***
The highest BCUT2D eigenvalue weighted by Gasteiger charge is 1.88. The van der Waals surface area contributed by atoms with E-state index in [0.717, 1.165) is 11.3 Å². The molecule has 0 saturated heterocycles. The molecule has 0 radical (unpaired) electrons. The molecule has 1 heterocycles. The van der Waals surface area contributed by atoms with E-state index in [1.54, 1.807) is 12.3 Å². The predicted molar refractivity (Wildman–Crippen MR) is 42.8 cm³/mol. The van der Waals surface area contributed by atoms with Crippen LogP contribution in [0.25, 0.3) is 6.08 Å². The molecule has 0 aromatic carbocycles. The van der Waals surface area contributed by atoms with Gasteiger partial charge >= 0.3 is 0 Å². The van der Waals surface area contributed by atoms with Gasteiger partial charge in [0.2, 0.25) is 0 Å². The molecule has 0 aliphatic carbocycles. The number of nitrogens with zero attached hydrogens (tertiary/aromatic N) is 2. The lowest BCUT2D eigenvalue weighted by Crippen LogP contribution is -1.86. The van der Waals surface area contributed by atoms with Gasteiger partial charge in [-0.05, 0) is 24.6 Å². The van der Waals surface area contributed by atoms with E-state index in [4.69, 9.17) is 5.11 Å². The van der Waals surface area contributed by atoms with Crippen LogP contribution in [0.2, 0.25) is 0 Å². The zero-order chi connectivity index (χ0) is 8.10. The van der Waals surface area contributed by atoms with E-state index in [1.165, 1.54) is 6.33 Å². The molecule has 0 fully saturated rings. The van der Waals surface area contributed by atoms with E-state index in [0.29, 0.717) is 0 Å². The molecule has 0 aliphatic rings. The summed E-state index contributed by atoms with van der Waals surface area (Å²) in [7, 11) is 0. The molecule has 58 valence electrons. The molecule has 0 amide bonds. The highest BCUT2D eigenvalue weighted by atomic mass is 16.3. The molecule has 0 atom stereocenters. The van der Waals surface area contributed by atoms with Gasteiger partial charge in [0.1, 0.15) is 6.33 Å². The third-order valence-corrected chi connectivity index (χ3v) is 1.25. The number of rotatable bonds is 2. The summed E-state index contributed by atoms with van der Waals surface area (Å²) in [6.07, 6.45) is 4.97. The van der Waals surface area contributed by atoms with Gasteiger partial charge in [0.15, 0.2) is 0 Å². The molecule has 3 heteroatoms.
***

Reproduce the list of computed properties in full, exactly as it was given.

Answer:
The highest BCUT2D eigenvalue weighted by Gasteiger charge is 1.88. The van der Waals surface area contributed by atoms with E-state index in [0.717, 1.165) is 11.3 Å². The molecule has 0 saturated heterocycles. The molecule has 0 radical (unpaired) electrons. The molecule has 1 heterocycles. The van der Waals surface area contributed by atoms with E-state index in [1.54, 1.807) is 12.3 Å². The predicted molar refractivity (Wildman–Crippen MR) is 42.8 cm³/mol. The van der Waals surface area contributed by atoms with Crippen LogP contribution in [0.25, 0.3) is 6.08 Å². The molecule has 0 aromatic carbocycles. The van der Waals surface area contributed by atoms with Gasteiger partial charge >= 0.3 is 0 Å². The van der Waals surface area contributed by atoms with Gasteiger partial charge in [0.2, 0.25) is 0 Å². The molecule has 0 aliphatic carbocycles. The number of nitrogens with zero attached hydrogens (tertiary/aromatic N) is 2. The lowest BCUT2D eigenvalue weighted by Crippen LogP contribution is -1.86. The van der Waals surface area contributed by atoms with Gasteiger partial charge in [-0.05, 0) is 24.6 Å². The van der Waals surface area contributed by atoms with E-state index in [4.69, 9.17) is 5.11 Å². The van der Waals surface area contributed by atoms with Crippen LogP contribution in [0.2, 0.25) is 0 Å². The zero-order chi connectivity index (χ0) is 8.10. The van der Waals surface area contributed by atoms with E-state index in [1.165, 1.54) is 6.33 Å². The molecule has 0 fully saturated rings. The van der Waals surface area contributed by atoms with E-state index in [0.29, 0.717) is 0 Å². The molecule has 0 aliphatic rings. The summed E-state index contributed by atoms with van der Waals surface area (Å²) in [7, 11) is 0. The molecule has 58 valence electrons. The molecule has 0 amide bonds. The highest BCUT2D eigenvalue weighted by atomic mass is 16.3. The molecule has 0 atom stereocenters. The van der Waals surface area contributed by atoms with Gasteiger partial charge in [0.1, 0.15) is 6.33 Å². The third-order valence-corrected chi connectivity index (χ3v) is 1.25. The number of rotatable bonds is 2. The summed E-state index contributed by atoms with van der Waals surface area (Å²) in [6.07, 6.45) is 4.97. The van der Waals surface area contributed by atoms with Gasteiger partial charge in [0.15, 0.2) is 0 Å². The molecule has 3 heteroatoms.